It’s gone viral: people are systematically using artificial intelligence [to generate images]. Do you know of any opportunities to do something about it?
I think we need to make it so that people can’t retouch photos and can’t use Photoshop on a massive scale. So, a link to the photographer’s website works, because there you can make sure that this particular person is not using AI to create photos. Also, in this case, it is important not to use just one image — it is better to use several or even a video, and maybe use a personal profile to show that this is you and you were there and filmed the war for several months, and this is your diary and a first-person story. Photojournalism is something that comes from the first person. Use words, audio. We live in a multimedia environment.
When I interview a person, I provide the text but put a link where the reader can see the person on video. And then you start to believe in the reality of the conversation. It is important to be separated from artificial intelligence and people who use Photoshop all the time. Why should anyone believe me as a writer? It’s just words. But I have a reputation, and I have to maintain it.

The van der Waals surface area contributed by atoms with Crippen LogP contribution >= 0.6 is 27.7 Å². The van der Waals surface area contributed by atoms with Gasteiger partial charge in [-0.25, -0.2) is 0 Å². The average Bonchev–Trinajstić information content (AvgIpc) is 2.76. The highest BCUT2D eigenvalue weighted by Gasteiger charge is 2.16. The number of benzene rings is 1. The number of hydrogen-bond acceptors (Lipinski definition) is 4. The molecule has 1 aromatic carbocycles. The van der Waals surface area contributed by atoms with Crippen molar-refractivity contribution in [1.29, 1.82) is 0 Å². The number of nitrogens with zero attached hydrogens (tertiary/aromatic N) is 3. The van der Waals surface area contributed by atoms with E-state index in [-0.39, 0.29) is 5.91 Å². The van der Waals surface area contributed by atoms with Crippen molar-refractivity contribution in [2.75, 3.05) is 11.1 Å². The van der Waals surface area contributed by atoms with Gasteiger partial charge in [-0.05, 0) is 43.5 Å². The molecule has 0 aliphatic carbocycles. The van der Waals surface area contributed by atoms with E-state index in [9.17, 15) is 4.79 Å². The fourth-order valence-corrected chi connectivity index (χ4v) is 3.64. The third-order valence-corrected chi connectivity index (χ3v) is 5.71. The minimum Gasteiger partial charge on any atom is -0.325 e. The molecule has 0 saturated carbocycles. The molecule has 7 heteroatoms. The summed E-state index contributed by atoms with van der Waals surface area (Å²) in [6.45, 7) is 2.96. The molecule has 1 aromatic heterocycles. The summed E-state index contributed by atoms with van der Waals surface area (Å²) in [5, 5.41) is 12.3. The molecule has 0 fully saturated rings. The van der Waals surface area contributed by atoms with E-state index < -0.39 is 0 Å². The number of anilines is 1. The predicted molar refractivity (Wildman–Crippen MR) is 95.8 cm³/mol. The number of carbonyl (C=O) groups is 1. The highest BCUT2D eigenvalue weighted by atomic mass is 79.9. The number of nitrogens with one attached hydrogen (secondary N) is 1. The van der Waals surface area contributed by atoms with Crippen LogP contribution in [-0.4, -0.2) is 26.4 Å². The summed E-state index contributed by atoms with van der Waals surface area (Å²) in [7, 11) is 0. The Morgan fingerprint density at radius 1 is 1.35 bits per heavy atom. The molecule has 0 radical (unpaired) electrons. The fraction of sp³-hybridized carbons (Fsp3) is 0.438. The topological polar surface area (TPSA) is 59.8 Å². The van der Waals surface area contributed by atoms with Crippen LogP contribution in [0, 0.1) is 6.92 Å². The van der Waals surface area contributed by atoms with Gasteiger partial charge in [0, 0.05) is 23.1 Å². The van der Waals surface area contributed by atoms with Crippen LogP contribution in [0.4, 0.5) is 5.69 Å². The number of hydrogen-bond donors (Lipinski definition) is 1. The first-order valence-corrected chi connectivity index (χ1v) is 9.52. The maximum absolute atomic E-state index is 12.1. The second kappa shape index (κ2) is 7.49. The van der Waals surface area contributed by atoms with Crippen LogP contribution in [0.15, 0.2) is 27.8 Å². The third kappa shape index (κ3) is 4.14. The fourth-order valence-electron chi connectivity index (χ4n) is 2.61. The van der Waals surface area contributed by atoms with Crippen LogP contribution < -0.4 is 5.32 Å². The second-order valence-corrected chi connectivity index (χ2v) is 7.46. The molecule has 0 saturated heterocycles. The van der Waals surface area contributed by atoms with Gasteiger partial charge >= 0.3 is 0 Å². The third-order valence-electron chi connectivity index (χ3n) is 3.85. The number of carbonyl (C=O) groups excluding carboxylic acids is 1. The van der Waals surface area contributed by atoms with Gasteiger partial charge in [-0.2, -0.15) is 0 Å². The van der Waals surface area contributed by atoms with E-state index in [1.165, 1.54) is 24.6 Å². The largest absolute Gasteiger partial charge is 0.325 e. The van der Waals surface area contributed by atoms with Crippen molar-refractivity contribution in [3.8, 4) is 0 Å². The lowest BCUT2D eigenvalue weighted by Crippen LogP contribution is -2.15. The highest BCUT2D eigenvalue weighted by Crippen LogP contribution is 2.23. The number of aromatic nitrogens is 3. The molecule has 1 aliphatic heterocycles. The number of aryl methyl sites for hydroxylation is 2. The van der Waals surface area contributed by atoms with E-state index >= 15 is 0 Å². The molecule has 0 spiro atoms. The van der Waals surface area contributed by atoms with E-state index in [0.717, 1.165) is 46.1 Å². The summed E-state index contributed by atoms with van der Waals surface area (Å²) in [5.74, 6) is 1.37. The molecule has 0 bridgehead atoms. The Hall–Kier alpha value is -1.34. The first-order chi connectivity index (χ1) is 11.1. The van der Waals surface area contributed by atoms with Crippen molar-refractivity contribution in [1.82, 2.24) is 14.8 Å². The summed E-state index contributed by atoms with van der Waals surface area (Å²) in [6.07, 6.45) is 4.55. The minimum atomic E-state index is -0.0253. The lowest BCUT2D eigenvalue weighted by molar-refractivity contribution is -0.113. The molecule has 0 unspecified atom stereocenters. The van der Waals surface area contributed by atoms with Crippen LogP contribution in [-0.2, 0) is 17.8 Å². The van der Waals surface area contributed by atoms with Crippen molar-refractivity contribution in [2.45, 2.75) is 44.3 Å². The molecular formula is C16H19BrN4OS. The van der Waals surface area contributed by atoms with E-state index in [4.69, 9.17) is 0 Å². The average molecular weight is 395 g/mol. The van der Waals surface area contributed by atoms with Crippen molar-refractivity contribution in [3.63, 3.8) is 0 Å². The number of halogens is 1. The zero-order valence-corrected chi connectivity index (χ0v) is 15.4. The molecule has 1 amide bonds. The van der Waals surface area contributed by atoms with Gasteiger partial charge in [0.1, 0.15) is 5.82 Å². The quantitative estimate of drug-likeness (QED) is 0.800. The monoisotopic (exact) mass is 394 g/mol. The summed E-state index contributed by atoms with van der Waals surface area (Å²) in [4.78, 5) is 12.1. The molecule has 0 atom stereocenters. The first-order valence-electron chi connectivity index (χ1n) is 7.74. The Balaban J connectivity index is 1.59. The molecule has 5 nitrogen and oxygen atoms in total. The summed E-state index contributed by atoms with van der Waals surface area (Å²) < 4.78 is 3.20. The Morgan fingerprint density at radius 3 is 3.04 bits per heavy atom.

Do you think there should be a new social contract regarding images and their use?
I think we need to start individually. If I’m a photographer, you can click on my name and see my code of photographic ethics [which says that] I don’t set up anything, I don’t impose anything on people, I don’t pretend that something else is happening. I am responsible for my images. It’s easy to do. You can write your own code of photo ethics in two sentences. I’m a photojournalist, and all my photos are interpretations, but they are also documentation of reality, and I’m not playing with it, I’ve been covering it for six months or seven or whatever. The camera is not enough anymore, [you can no longer consider an image authentic] just because it was taken with a camera.